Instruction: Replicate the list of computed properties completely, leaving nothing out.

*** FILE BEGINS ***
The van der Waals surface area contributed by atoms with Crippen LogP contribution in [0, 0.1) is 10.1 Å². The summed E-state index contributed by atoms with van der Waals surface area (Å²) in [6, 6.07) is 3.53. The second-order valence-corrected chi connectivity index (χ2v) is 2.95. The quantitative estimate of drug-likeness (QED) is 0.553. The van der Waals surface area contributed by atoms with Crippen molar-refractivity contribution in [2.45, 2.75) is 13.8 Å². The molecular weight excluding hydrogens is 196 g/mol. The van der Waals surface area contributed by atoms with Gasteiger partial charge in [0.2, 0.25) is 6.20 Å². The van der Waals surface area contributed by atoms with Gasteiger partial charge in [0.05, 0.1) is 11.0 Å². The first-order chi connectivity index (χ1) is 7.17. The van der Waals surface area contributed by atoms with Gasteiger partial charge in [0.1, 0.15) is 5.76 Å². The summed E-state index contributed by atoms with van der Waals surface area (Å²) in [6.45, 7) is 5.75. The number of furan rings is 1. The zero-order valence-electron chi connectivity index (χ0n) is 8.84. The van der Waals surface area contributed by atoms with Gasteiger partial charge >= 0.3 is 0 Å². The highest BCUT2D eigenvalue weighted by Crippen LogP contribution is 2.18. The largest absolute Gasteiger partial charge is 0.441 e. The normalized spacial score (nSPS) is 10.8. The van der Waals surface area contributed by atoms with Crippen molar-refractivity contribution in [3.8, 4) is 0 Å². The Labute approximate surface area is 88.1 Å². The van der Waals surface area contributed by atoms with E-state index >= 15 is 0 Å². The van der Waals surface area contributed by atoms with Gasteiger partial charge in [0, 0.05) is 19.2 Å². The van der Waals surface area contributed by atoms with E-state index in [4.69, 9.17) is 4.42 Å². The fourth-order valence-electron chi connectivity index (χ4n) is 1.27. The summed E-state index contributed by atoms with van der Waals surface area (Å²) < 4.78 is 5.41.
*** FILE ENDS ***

The van der Waals surface area contributed by atoms with Crippen LogP contribution in [0, 0.1) is 10.1 Å². The summed E-state index contributed by atoms with van der Waals surface area (Å²) in [6, 6.07) is 3.53. The second-order valence-corrected chi connectivity index (χ2v) is 2.95. The quantitative estimate of drug-likeness (QED) is 0.553. The van der Waals surface area contributed by atoms with Crippen molar-refractivity contribution in [2.45, 2.75) is 13.8 Å². The molecular weight excluding hydrogens is 196 g/mol. The van der Waals surface area contributed by atoms with Gasteiger partial charge in [0.2, 0.25) is 6.20 Å². The van der Waals surface area contributed by atoms with Gasteiger partial charge in [0.05, 0.1) is 11.0 Å². The first-order chi connectivity index (χ1) is 7.17. The van der Waals surface area contributed by atoms with Gasteiger partial charge in [0.1, 0.15) is 5.76 Å². The summed E-state index contributed by atoms with van der Waals surface area (Å²) in [6.45, 7) is 5.75. The number of furan rings is 1. The zero-order valence-electron chi connectivity index (χ0n) is 8.84. The van der Waals surface area contributed by atoms with Gasteiger partial charge >= 0.3 is 0 Å². The highest BCUT2D eigenvalue weighted by Crippen LogP contribution is 2.18. The largest absolute Gasteiger partial charge is 0.441 e. The normalized spacial score (nSPS) is 10.8. The van der Waals surface area contributed by atoms with Crippen molar-refractivity contribution in [3.8, 4) is 0 Å². The Labute approximate surface area is 88.1 Å². The van der Waals surface area contributed by atoms with E-state index >= 15 is 0 Å². The van der Waals surface area contributed by atoms with Gasteiger partial charge in [0, 0.05) is 19.2 Å². The van der Waals surface area contributed by atoms with E-state index in [4.69, 9.17) is 4.42 Å². The fourth-order valence-electron chi connectivity index (χ4n) is 1.27. The summed E-state index contributed by atoms with van der Waals surface area (Å²) < 4.78 is 5.41.